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Fans of the alternative group They Might Be Giants will know James K. Polk as the man who set four goals for his single term as President of the United States, and met every one of them. The story that Polk created this famous to-do list originates from an anecdote told by historian and Polk administration cabinet member George Bancroft. But in Met His Every Goal: James K. Polk and the Legends of Manifest Destiny, research professor Tom Chaffin, editor of the soon-to-be fourteen volume series "Correspondence of James K. Polk" turns myth-buster and makes the case that the story of Polk's goal-setting exercise is probably apocryphal.



The story according to Bancroft goes that at the time of his inauguration, President James K. Polk recited four goals that he intended to accomplish during his single term in the White House: 1) acquire the Oregon Territory from the British; 2) acquire California from the Mexicans; 3) lower tariffs; and 4) establish an independent treasury. The first recording of this was made by Bancroft forty years after Polk's death, when the historian was in his eighties. But as Chaffin points out, Bancroft told several different (and inconsistent) versions of the anecdote of Polk's pronouncement, that Polk was sometimes reported to have said before his inauguration, sometimes after, sometimes to certain unnamed persons, sometimes to Bancroft alone, and there are other variances in the versions. The story is also inconsistent with Chaffin's rather thorough review of Polk's correspondence. Chaffin's sleuthing as a history detective makes a convincing case that Bancroft's story, while conducive to catchy song lyrics, is probably an embellishment, albeit one with considerable staying power, and one that has formed the bedrock of many favorable assessments of Polk's presidency.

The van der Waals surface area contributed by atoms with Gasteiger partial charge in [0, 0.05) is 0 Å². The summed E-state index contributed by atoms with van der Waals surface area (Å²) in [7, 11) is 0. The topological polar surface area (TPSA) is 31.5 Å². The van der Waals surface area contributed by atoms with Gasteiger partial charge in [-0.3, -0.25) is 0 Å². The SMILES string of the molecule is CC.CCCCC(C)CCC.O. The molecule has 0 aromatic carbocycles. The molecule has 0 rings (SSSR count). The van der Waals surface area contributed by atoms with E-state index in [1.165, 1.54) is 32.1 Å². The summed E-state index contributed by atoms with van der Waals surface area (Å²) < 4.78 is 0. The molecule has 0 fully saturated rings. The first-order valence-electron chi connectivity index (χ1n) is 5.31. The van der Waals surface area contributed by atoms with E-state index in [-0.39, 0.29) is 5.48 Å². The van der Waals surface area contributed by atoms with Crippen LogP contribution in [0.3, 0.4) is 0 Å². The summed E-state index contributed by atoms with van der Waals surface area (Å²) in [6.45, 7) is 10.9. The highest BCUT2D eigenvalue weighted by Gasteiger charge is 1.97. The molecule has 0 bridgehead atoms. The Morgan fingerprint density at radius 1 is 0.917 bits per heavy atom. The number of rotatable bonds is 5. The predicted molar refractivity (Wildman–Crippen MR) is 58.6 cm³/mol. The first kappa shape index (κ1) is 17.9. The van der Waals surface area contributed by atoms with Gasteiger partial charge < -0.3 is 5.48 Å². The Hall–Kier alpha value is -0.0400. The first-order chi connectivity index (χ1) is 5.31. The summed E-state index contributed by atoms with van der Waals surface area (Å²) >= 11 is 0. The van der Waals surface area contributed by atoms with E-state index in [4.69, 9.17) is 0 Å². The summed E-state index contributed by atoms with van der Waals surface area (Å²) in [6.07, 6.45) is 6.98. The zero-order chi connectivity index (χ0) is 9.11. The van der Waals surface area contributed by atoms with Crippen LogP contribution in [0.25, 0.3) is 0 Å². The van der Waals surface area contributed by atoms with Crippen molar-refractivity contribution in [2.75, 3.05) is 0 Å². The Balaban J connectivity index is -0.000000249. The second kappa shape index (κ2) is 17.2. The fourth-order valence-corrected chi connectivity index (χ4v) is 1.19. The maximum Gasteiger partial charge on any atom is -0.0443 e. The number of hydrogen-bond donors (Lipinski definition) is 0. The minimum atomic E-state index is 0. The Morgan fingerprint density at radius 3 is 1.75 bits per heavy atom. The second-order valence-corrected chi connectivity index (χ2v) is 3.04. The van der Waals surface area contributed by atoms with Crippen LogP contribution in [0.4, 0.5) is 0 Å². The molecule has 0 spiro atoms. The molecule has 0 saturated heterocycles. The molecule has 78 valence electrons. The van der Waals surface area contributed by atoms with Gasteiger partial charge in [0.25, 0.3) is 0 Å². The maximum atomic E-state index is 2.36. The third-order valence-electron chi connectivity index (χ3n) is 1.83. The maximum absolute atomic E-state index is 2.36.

Chaffin reviews the accomplishments and the miscues of the Polk administration and convincingly points out that Bancroft's delineation of the Polk administration may have made Polk appear larger than life. But it may have also detracted from a proper assessment of Polk's presidency, both in achievements that he deserved credit for but never got, and for areas where he deserved greater scrutiny.

One caution about this book is that it is not very long. It is more like an essay than a book. It is 93 pages, of which about 20 or so are photographs. I read most of it while in a dentist's waiting room. Chaffin himself admits that the book is not intended as a thorough accounting of Polk's presidency, and yet in its brevity, it still manages to touch all of the bases of Polk's accomplishments as well as the times he fell short of his intended mark. Polkaholics may not appreciate how Chaffin takes some of the shine off of Polk's legacy, but Chaffin doesn't present as someone with an anti-Polk axe to grind. He is simply an intellectually honest historian who know his subject from having gone through the volumes of the man's writings. As the author points out, while Polk was guarded and kept his thoughts to himself for the most part, his untimely early death meant that his writings were not destroyed and therefore he left quite a body of writing, including a White House diary, from which scholars can discern what Polk really thought about most of the burning issues of his day. Chaffin has gone through these writings thoroughly.

It is hard to dispute his conclusions, and it is interesting to the reader for Chaffin to share his thoughts and assessments about the man who, for decades, was believed to have met his every goal. For those with an interest in antebellum American history, this is a worthwhile read.

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